Enhanced Core Strength:
A study in the “Journal of Sports Science & Medicine” (Saeterbakken et al., 2014) confirms that medicine ball exercises effectively boost core muscle activation and strength. This makes them a valuable addition to core-strengthening routines.
A strong core serves as the powerhouse of your running form, the central command center where all your running power is coordinated. Core strength is your stabilizer, ensuring each stride is as efficient as possible.
Improved Muscular Power:
Research in the “Journal of Strength and Conditioning Research” (Smith et al., 2002) highlights the impact of medicine ball exercises on muscular power. These exercises, involving explosive movements with a weighted ball, have been shown to significantly increase power output in athletes.
Medicine ball workouts are like a perpetual balancing act, constantly challenging your stability. For us runners, this is a game-changer because, let’s be honest, we’re not always on perfectly flat and predictable terrain. Whether it’s dodging potholes or navigating rugged trails, a stable core is our ticket to staying injury-free and maintaining smooth, uninterrupted runs.
Medicine balls are adaptable for a wide range of fitness levels. Studies, including one from the “Journal of Sports Science & Medicine” (Chin et al., 2012), have shown that medicine ball exercises can be modified for different skill and strength levels, making them accessible to a broad audience.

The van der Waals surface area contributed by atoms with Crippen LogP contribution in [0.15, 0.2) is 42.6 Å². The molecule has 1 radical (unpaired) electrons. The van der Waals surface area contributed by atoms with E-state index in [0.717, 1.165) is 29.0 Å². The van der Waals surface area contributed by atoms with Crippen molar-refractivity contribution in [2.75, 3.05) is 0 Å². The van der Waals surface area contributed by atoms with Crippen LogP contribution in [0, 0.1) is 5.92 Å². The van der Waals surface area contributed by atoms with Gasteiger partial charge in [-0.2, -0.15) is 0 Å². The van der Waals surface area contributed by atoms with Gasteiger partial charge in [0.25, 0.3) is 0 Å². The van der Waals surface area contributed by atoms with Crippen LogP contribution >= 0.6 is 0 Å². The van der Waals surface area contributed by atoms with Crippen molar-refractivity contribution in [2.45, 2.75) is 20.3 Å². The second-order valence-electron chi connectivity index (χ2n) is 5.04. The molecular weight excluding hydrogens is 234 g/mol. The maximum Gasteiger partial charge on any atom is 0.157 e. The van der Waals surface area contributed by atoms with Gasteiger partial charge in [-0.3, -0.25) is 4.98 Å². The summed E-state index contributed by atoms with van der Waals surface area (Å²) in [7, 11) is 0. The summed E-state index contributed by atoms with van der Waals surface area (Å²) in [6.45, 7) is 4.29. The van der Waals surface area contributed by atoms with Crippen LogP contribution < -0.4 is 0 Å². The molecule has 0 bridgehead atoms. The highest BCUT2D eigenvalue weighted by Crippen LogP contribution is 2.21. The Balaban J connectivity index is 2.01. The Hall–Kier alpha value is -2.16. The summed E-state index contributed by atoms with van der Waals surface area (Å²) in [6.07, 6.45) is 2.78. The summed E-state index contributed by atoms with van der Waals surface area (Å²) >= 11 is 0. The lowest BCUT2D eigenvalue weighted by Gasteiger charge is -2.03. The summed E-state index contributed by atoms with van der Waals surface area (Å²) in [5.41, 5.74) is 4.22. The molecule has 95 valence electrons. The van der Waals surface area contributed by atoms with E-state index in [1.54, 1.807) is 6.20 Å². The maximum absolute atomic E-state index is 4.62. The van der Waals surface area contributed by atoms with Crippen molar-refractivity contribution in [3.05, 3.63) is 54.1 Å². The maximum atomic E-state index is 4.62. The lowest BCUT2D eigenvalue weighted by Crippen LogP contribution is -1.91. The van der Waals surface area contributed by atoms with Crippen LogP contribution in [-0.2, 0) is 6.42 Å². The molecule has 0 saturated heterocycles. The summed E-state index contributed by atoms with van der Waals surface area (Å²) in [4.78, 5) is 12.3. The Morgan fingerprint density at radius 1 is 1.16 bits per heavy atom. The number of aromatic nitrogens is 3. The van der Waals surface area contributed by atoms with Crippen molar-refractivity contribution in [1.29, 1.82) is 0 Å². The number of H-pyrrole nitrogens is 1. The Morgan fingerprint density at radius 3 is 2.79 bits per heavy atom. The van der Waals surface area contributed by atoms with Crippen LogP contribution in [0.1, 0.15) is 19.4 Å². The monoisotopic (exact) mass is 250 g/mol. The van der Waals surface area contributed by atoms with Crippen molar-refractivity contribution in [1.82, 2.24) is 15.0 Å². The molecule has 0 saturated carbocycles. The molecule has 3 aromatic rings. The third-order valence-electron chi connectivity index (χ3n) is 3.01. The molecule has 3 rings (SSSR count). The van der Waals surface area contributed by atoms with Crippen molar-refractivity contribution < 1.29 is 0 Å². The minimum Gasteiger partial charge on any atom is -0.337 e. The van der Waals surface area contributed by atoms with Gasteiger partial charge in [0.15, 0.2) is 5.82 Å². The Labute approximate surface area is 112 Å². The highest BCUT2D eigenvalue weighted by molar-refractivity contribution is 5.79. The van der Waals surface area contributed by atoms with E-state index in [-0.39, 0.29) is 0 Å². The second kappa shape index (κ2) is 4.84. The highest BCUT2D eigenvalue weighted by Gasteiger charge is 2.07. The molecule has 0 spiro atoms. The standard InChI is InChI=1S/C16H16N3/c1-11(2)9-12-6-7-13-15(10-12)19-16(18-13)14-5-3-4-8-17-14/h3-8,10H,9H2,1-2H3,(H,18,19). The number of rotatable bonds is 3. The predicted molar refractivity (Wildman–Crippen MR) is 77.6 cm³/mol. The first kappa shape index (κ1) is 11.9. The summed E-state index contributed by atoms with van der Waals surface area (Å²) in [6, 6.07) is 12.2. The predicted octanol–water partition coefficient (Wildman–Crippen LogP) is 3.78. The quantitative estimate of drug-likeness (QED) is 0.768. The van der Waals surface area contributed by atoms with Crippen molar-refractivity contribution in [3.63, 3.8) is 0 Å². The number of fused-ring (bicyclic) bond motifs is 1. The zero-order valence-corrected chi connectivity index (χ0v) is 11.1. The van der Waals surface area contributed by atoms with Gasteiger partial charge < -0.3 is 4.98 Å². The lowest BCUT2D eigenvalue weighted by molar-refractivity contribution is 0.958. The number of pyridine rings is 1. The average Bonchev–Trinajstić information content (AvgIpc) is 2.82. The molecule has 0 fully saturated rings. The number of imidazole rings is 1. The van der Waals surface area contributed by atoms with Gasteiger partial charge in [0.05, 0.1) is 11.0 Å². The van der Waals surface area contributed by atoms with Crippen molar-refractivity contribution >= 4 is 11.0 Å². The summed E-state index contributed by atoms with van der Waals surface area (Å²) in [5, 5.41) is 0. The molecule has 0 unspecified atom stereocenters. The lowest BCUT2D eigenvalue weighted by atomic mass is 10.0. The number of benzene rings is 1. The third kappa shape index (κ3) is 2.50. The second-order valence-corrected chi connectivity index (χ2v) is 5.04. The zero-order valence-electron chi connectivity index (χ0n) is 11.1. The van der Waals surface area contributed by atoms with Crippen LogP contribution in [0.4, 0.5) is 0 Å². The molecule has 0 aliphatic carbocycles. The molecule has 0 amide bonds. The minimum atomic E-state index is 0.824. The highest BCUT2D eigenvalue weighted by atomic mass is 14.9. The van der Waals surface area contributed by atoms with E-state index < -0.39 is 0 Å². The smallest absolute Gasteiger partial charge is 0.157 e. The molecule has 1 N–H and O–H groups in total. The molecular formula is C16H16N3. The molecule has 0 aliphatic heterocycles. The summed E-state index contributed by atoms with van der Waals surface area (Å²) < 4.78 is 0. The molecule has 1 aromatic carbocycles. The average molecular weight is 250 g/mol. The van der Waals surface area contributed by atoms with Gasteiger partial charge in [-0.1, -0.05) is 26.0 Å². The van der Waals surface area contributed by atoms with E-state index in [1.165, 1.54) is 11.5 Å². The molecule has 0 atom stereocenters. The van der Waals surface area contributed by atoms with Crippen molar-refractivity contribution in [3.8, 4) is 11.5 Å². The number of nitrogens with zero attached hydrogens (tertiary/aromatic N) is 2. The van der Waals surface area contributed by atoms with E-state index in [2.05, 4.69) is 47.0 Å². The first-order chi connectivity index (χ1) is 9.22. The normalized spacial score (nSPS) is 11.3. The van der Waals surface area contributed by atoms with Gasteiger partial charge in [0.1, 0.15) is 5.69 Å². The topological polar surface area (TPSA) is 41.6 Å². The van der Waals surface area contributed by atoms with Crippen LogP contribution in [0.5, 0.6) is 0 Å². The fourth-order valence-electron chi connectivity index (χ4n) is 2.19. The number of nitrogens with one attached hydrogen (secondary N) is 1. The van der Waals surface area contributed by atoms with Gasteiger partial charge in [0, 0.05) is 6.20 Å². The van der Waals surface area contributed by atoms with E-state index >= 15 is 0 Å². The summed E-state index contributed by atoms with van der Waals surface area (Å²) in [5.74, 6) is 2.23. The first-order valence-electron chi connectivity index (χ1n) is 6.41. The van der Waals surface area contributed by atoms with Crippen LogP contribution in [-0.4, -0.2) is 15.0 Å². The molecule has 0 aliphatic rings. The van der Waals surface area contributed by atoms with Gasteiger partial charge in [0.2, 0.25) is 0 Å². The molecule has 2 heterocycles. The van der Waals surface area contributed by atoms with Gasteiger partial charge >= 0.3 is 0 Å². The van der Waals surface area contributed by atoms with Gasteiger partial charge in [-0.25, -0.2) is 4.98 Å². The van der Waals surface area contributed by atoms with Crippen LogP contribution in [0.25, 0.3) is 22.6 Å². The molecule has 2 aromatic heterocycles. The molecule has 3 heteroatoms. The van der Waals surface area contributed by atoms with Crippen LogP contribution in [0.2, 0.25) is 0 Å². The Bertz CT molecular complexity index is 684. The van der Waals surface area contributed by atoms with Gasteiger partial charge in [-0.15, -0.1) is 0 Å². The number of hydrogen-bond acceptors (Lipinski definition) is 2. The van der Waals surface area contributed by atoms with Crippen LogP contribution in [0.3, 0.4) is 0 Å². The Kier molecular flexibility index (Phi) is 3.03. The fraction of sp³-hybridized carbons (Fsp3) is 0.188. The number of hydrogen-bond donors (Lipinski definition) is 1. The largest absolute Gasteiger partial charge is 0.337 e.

Finally, the efficiency of medicine ball workouts is well-established. A study in the “Journal of Sports Science & Medicine” (Otto III et al., 2012) compared the energy expenditure of medicine ball exercises with traditional resistance training, concluding that medicine ball workouts offer a time-efficient way to achieve similar energy expenditure and perceived exertion.
To make the most out of medicine ball training, make sure to follow these guidelines:
Choose The Right Weight:
Go for a medicine ball that challenges you without compromising your form. A weight that allows you to complete 12 to 16 repetitions of each exercise with proper technique is ideal.
Maintain a Continuous Flow:
To keep your heart rate elevated and optimize the effectiveness of your workout, transition smoothly between exercises with minimal rest. This continuous movement helps build endurance and burn more calories.
Strategic Rest Period:
After completing a circuit of exercises, take a well-earned break of one to two minutes. Use this time to catch your breath, hydrate if needed, and mentally prepare for the next round of exercises.
Proper Form is Key: Focus on executing each exercise with the correct form and technique. Avoid rushing through movements, as this can lead to injury. Quality repetitions are more valuable than quantity.